You love me because I give you the stimulus of uncertainty, and so keep bright your passion, but once you were sure, I should become a duty, as all women become, and then my Paul would yawn and grow to see I was no longer young, and that the expected is always an ennui when it comes!"
"Never, never!" said Paul, with fervour.At least Glyn kind of knows what's up.
Now that Paul has had his first amorous dalliance (with a foreigner, no less), he is completely scornful of his fellow English citizens. Coming into a restaurant hatless, really. So like them and their kind. Not like Paul. Paul is now a sophisticated man of the world. Because, you see, he has had sex. On a tiger skin, no less. He has, as he thinks of it, a "love-secret."
This lady, however, the un-first-named (first names! so common!) Madame Zalenska, continues to dine alone and not speak to him, so you know something's UP. They decide to leave for some mountain retreat, with him in the guise of her valet. Before going, Mme Zalenska writes exactly the sort of letter calculated to further inflame the passions of a 22-year-old Englishman:
Yes, I will come, Paul—but only on one condition, that you never ask me questions as to who I am, or where I am going. You must promise me to take life as a summer holiday—an episode—and if fate gives us this great joy, you must not try to fetter me, now or at any future time, or control my movements. You must give me your word of honour for this—you will never seek to discover who or what was your loved one—you must never try to follow me. Yes, I will come for now—when I have your assurance—but I will go when I will go—in silence.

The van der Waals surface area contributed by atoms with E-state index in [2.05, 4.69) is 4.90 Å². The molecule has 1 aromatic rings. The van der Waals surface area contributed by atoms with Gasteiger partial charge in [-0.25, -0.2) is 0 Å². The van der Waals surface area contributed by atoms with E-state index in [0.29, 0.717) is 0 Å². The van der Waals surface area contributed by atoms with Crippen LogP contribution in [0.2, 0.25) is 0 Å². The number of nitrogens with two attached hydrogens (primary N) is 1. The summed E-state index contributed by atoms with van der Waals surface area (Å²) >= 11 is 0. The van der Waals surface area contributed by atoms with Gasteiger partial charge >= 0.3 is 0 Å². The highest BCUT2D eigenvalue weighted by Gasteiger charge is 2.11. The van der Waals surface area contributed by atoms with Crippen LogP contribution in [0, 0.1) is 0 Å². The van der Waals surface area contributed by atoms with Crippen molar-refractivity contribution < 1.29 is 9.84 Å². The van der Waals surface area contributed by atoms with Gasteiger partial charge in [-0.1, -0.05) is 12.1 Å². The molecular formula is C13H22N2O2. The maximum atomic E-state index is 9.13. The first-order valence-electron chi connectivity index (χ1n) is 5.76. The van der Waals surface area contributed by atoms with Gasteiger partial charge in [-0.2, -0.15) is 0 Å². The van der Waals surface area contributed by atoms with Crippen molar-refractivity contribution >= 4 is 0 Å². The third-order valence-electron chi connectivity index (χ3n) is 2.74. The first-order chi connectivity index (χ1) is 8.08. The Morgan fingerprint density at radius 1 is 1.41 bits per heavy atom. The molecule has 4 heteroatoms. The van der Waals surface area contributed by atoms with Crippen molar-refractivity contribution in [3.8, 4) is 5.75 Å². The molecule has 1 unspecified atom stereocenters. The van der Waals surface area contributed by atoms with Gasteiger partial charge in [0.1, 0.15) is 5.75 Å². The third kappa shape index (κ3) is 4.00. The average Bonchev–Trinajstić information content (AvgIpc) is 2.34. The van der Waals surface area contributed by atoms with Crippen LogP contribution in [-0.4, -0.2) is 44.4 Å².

My favorite line this time around is probably Mme Zalenska talking about the moon: "and as she waxes, so will our love wax." Then she says this wine is their wedding wine, which is patently false, but fine.
Elinor Glyn really likes referring to men as lords. It's a little disconcerting. At least when she's like, oh, you choose, my lord! And Paul is like, no, you choose, she immediately gets irritated and essentially says "Yes, of course it's what I choose, but I am consciously allowing you to choose because for once I don't want to, so let's just indulge this whim of mine and act like you have the power here."
Madame Zalenska gives an impassioned monologue about how marriage is a contract and their love is pure and it's all very late 1800s/early 1900s in terms of free love (i.e. you should be able to just choose who you want to be with; it's not usually meant in the '60s 'bang everyone' sense). So Glyn seems to espouse this view.
I DID like "It is because something in my personality causes an answering glow in yours that you love me." Maybe because I like the word glow. Unclear.
Their affair proceeds apace with Paul passionately embracing her and Madame Zalenska dropping vague hints that this won't last long. They're rained in one day and she drops a long monologue about how they are in Egypt and describing the things they're passing, which I would honestly be into because I'm impressed by other people's imagination, except she keeps talking about the exotic East and the Sphinx and let's all read Edward Said's Orientalism next, or maybe something else that's less questioned by academics.
There's also a lot of reference to her moving "like a snake," and it's unclear thus far if this is supposed to be some sort of Undine reference, although she was a mermaid. But some sort of doomed because she has another fate and is not of this world story. Seems likely.
This book is ridiculous and I'm looking forward to finding out Mysterious Lady's actual background, which I assume includes a brutish husband, but let's wait and see!